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July 28 — Employees who work on flexible schedules, respond to e-mails or make phone calls after regular working hours may soon become eligible for overtime pay under a new Department of Labor regulation, and attorneys and consultants say employers must be ready to meet the compliance challenge.
Until now, countless numbers of such workers were deemed “exempt” from overtime (i.e., ineligible to receive it) because they earned more than $23,660 and did not meet other standards. But the salary threshold below which workers are automatically eligible for overtime pay is being more than doubled, to $47,476, effective Dec. 1, so many employees who work outside the office will become “nonexempt”—in other words, eligible for overtime.
“Those folks who up to this point have been considered exempt, and maintain irregular hours and come and go as they please” will in many cases have to be paid overtime starting Dec. 1, Bob Kilroy, a partner in Worcester, Mass.-based management-side law firm Mirick O’Connell, told Bloomberg BNA July 28.
“The burden is now on the employer” to show why such an employee isn't owed overtime pay, especially if she can produce a logbook showing she worked more than 40 hours a week, said Kilroy, who chairs the law firm's labor, employment and employee benefits group. “If the employer is not used to tracking [working hours] because the employee was exempt, it could find itself behind the curve.”
“There's been a lot of debate,” with some saying the new regulation is “going to kill flexible work arrangements and people sending e-mails after hours, while others say that's way too dramatic,” Manuel Martinez-Herrera, vice president of legal and compliance at New York City-based HR technology company, Namely, told Bloomberg BNA July 27. “I fall somewhere in the middle—it shouldn't be such a big deal if companies have good policies and time and attendance” systems.
For after-hours e-mailers, there is a “de minimis” standard under the FLSA wherein if an employee is just reading an e-mail for a minute and not responding, for example, he doesn't have to be paid for that time, Kilroy said. “But if it's more than a few minutes of time,” with the employee making lengthy phone calls, for instance, “you do have to start tracking that.” In such circumstances, the “record-keeping aspects” become important, he said.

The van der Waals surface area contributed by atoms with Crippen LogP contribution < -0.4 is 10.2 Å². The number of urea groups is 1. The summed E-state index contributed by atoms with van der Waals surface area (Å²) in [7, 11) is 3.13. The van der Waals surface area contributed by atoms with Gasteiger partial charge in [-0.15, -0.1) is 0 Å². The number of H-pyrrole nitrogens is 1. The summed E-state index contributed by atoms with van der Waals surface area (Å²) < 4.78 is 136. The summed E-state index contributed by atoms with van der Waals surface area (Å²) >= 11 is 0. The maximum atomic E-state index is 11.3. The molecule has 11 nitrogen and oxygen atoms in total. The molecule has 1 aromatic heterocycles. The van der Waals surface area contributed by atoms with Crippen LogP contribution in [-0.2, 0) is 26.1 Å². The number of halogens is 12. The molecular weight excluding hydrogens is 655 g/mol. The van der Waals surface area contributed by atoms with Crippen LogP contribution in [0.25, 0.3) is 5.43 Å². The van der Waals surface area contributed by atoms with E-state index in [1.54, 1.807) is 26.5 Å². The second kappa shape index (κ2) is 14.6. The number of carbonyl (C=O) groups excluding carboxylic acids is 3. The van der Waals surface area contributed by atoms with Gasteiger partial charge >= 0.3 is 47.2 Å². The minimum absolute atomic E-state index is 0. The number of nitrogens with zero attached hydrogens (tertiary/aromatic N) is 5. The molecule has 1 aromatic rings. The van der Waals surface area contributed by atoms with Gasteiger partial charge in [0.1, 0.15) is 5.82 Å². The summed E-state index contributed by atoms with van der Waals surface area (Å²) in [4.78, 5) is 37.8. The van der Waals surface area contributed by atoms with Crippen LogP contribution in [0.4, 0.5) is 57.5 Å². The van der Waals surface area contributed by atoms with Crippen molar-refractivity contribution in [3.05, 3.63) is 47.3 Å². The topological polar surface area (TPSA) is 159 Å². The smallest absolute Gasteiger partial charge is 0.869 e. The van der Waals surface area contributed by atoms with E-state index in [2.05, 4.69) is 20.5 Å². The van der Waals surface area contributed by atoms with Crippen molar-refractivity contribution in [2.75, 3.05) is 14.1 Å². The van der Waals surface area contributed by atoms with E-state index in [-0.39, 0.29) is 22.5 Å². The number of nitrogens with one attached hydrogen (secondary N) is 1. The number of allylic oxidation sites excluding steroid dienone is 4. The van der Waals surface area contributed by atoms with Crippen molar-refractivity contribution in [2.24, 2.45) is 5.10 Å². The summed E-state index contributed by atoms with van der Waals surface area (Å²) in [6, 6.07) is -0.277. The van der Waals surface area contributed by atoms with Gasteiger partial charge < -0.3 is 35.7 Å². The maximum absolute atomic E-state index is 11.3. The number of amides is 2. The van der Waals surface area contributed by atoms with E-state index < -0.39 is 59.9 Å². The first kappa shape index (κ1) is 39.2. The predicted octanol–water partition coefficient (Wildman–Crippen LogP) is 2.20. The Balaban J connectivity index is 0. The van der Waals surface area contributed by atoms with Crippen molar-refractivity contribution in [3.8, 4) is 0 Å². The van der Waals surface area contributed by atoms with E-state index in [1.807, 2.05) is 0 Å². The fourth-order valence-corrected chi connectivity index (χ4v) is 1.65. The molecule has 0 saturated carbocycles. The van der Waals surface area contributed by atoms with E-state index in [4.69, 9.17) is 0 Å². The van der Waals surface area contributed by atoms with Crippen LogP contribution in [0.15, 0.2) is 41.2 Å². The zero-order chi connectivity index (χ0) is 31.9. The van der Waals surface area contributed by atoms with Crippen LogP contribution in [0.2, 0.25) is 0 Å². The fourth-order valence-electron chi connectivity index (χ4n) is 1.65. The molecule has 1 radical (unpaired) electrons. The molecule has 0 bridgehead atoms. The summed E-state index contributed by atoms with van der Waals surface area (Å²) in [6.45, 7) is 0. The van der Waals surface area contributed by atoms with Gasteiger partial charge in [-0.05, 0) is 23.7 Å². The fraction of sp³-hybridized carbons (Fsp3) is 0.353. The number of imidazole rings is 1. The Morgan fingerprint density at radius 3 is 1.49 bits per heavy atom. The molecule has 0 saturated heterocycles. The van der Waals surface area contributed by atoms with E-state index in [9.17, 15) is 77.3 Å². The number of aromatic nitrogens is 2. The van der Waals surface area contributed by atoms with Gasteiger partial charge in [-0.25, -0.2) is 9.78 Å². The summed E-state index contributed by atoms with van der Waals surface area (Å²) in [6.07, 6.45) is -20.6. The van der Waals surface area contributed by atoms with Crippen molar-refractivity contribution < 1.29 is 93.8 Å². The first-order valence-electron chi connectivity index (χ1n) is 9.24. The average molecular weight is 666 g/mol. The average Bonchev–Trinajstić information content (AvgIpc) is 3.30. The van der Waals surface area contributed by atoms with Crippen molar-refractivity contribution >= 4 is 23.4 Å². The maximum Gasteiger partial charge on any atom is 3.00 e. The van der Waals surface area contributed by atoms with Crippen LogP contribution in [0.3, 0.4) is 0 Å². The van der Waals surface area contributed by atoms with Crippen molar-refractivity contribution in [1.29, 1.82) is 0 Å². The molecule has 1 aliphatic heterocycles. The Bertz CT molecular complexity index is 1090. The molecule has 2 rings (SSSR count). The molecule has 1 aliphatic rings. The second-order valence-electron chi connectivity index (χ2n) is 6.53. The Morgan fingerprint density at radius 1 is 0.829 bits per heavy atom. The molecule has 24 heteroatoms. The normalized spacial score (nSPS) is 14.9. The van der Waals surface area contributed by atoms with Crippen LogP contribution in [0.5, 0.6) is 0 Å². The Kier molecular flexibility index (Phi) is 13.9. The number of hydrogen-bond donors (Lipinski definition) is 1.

The consequences of getting it wrong can be serious for employers; in Massachusetts, for example, they can be liable for “treble damages” for unpaid overtime, Kilroy said.
In Martinez-Herrera's opinion, there are “not that many people” who were exempt employees and have a company-provided smartphone so they can work outside the office, who now will have to be reclassified as nonexempt. The flexible-work issue affects more people, he said.
In any case, it's essential “to have strong policies” on when employees may work overtime hours, to maintain a good time and attendance system (preferably online, especially for those working from home), and to carefully train employees who were exempt before, on how to track their hours, he said.
In practice, some of the informal arrangements between employers and employees may still be unclear. “I work in a tech company where we try not to track [time] too much,” Mai Ton, vice president of HR at San Francisco-based identity and access management solution provider OneLogin, told Bloomberg BNA July 27.
“There are a lot of blurred lines between people's work and personal lives,” and with many employees having smartphones, there are a lot of late-night work phone calls, she said. “People are not expecting to be compensated for that—they see it as part of the job and take pride in their work. From a compliance standpoint, we pay them well because we don't want them to worry about it, especially in tech companies with offices and clients in different time zones.”
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